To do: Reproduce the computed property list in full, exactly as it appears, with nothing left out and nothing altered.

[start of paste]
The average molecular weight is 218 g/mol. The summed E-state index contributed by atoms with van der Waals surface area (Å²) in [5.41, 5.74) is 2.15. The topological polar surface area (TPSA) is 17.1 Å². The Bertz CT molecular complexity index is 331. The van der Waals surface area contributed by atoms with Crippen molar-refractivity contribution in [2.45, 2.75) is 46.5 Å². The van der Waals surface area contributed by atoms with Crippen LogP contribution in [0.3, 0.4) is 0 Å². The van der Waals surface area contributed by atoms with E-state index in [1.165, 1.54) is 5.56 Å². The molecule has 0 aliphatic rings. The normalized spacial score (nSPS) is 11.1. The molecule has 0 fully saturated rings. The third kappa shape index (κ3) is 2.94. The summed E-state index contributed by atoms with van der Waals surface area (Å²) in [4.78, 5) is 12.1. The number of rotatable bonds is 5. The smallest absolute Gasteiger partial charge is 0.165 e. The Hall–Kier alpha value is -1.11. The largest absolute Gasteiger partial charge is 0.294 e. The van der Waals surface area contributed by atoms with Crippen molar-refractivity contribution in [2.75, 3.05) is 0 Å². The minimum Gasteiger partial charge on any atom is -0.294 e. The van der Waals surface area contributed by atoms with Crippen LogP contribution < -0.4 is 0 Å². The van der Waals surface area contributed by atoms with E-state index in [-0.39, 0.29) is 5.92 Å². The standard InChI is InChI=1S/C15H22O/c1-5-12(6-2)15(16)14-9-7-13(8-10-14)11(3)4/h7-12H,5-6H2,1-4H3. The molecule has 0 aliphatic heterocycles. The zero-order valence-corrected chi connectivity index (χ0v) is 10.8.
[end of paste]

The average molecular weight is 218 g/mol. The summed E-state index contributed by atoms with van der Waals surface area (Å²) in [5.41, 5.74) is 2.15. The topological polar surface area (TPSA) is 17.1 Å². The Bertz CT molecular complexity index is 331. The van der Waals surface area contributed by atoms with Crippen molar-refractivity contribution in [2.45, 2.75) is 46.5 Å². The van der Waals surface area contributed by atoms with Crippen LogP contribution in [0.3, 0.4) is 0 Å². The van der Waals surface area contributed by atoms with E-state index in [1.165, 1.54) is 5.56 Å². The molecule has 0 aliphatic rings. The normalized spacial score (nSPS) is 11.1. The molecule has 0 fully saturated rings. The third kappa shape index (κ3) is 2.94. The summed E-state index contributed by atoms with van der Waals surface area (Å²) in [4.78, 5) is 12.1. The number of rotatable bonds is 5. The smallest absolute Gasteiger partial charge is 0.165 e. The Hall–Kier alpha value is -1.11. The largest absolute Gasteiger partial charge is 0.294 e. The van der Waals surface area contributed by atoms with Crippen molar-refractivity contribution in [2.75, 3.05) is 0 Å². The minimum Gasteiger partial charge on any atom is -0.294 e. The van der Waals surface area contributed by atoms with Crippen LogP contribution < -0.4 is 0 Å². The van der Waals surface area contributed by atoms with E-state index in [-0.39, 0.29) is 5.92 Å². The standard InChI is InChI=1S/C15H22O/c1-5-12(6-2)15(16)14-9-7-13(8-10-14)11(3)4/h7-12H,5-6H2,1-4H3. The molecule has 0 aliphatic heterocycles. The zero-order valence-corrected chi connectivity index (χ0v) is 10.8.